off the charts
BEYOND THE NUMBERS
BEYOND THE NUMBERS
Top 1% Leaving Others in the Dust, Cont.
I recently wrote about new Congressional Budget Office data showing that over the past three decades, after-tax incomes jumped by a stunning 281 percent for the richest 1 percent of Americans, while rising just 25 percent and 16 percent for households in the middle and bottom of the income scale, respectively. The table gives the relevant dollar figures for different income groups. (All figures here are adjusted for inflation.)
Just in the last year of the study (2007), the top 1 percent of households saw their average incomes rise by $89,000 — much more than the entire average income of families in the middle.
As past studies have shown, the top-heavy growth of recent decades marks a sharp change from the three decades following World War II, when the benefits of economic growth were shared much more widely. In fact, incomes grew faster over those earlier decades for the bottom 90 percent of households than for the top 1 percent.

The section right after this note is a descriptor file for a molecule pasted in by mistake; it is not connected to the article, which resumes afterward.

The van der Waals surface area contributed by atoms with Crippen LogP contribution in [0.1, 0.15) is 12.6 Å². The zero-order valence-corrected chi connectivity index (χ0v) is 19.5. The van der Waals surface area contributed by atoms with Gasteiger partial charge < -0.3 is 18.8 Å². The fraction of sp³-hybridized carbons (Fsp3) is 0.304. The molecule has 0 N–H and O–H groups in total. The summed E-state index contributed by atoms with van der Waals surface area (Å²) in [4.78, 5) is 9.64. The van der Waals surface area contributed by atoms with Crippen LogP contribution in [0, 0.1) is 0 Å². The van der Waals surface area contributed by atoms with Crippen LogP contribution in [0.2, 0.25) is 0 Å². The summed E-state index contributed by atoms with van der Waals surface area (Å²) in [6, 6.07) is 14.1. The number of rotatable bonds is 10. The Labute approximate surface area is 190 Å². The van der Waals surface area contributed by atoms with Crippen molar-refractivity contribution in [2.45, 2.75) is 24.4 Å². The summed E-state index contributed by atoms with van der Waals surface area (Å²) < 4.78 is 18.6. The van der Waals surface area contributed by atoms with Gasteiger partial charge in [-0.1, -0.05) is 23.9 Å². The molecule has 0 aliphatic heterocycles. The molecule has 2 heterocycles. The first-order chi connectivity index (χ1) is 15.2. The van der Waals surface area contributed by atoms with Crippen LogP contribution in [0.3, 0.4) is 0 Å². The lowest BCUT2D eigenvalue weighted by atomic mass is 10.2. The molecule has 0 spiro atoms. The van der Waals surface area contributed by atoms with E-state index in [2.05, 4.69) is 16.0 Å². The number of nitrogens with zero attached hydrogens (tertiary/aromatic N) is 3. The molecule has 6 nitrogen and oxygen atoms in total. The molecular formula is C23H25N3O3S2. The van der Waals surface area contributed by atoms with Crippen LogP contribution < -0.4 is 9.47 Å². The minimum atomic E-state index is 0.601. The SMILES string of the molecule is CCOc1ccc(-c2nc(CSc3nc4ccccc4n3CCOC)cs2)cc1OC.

Between 1979 and 2007, after-tax household incomes rose by 55 percent for the nation as a whole, the CBO data show. If this growth had been shared equally across all income groups:
|Average After-Tax Income by Income Group 1979 - 2007 (in 2007 dollars)|
|Income Category||1979||2007||Percent Change||Dollar Change|
|Top 1 Percent||$346,600||$1,319,700||281%||$973,100|
|Source: Congressional Budget Office, Effective Federal Tax Rates: 1979-2007, June 2010.|
- Middle-income Americans would have seen their incomes rise to $68,300 instead of $55,300, which would have meant an extra $13,000 a year in their pockets.
- Households in the bottom fifth of the income scale would have seen their incomes rise to $23,710 rather than $17,700, giving them an extra $6,010.
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